Senators Push Back on FCC’s “Digital Discrimination” Rules

NRB | March 22, 2024 | Advocacy

On March 14, 19 Senate lawmakers led by Senators Ted Cruz (R-Texas) and Mike Lee (R-Utah) introduced a resolution aimed at nullifying the FCC’s “digital discrimination” rules, which were approved by the regulatory body in November and would subject internet service providers (ISPs) to a “disparate impact” standard of discrimination in internet service offerings. This follows a companion resolution introduced in the House by Reps. Buddy Carter (R-Ga.) and Andrew Clyde (R-Ga.) this January. 

“Despite admitting there’s ‘little to no evidence’ of discrimination by broadband companies, the Biden administration has plowed ahead with government-mandated affirmative action and race-based pricing for broadband,” Cruz said. “The only beneficiaries of the FCC’s Orwellian ‘equity’ plan are overzealous government regulators who want to control the internet. This resolution will roll back FCC Democrats’ unlawful power grab.”

“The FCC’s heavy-handed ‘Digital Discrimination’ rule is a solution in search of a problem,” Lee said. “It’s a broad overreach that threatens to entangle the internet in red tape, jeopardizing the very innovation that has made it a cornerstone of modern life. This resolution is our stand against Biden’s attempt to regulate the internet into oblivion, ensuring the internet remains a dynamic and competitive marketplace for ideas, not a utility subject to government whims.”

The November 15 order approved by the FCC defines “discrimination” in consumer access to broadband as “differential impact… not justified by genuine issues of technical or economic feasibility.” As such, ISPs face possible fines for any policies that could, under the disparate impact standard, lead to unequal broadband access whether or not there was intent to do so. Notably, while the order empowers the FCC to oversee almost every aspect of broadband in the United States, the order exempts the Biden administration’s Broadband Equity, Access, and Deployment (BEAD) initiative and the FCC’s own Universal Service Fund (USF) programs from the new rules. Further, this disparate impact standard does not correlate to the statutory text of Section 60506 in the law, which directs only that the Commission take steps to ensure “equal opportunity to subscribe to an offered service” and should work to prevent discrimination of access based on income level, race, ethnicity, color, religion, or national origin. Section 60506 also does not authorize the Commission to issue fines, forfeitures, or injunctions.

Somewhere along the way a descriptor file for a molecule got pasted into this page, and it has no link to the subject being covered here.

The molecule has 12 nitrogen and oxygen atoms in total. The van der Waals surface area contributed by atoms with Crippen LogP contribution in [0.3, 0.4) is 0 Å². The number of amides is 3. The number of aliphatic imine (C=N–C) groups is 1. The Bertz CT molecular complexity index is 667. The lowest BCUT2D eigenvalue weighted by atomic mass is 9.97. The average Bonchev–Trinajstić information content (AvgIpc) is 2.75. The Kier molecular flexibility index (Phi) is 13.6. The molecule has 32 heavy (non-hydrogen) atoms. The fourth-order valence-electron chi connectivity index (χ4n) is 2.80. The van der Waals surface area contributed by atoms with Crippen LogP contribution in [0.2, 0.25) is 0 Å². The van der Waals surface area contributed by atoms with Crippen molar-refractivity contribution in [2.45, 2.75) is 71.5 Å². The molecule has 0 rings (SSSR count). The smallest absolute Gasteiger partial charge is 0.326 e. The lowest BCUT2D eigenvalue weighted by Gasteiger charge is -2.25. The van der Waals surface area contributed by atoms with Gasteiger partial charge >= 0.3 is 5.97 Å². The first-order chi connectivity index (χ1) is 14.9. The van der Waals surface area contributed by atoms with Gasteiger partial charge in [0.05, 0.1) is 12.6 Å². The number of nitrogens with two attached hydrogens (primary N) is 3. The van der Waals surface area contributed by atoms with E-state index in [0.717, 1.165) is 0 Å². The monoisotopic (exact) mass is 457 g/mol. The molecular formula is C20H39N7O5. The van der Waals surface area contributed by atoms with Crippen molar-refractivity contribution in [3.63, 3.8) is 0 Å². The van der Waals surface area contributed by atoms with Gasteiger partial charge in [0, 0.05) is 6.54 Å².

Commissioner Brendan Carr issued a strong dissent when the rules were approved, stating that “never before, in the roughly 40-year history of the public Internet, has the FCC (or any federal agency for that matter) claimed this degree of control over the Internet.” Commissioner Nathan Simington described the move as “the most open-ended liability regime that the FCC has ever seen—indeed, one broader than any civil rights law Congress has ever passed.”

Read their full dissents here and here.

Throughout the Biden administration, the FCC has infused its broadband deployment aims with diversity, equity, and inclusion (DEI) principles, pursuant to Executive Order 13985, which Biden signed on his first day in office signaling his priority to advance “equity” as a key concept throughout federal policy. 

In a press release announcing the resolution’s introduction, the original cosponsors shared the following: 

The resolution currently has 19 cosponsors in the Senate and 72 in the House. NRB opposes the FCC’s digital discrimination rules and opposes undue regulatory burdens on religious broadcasters.

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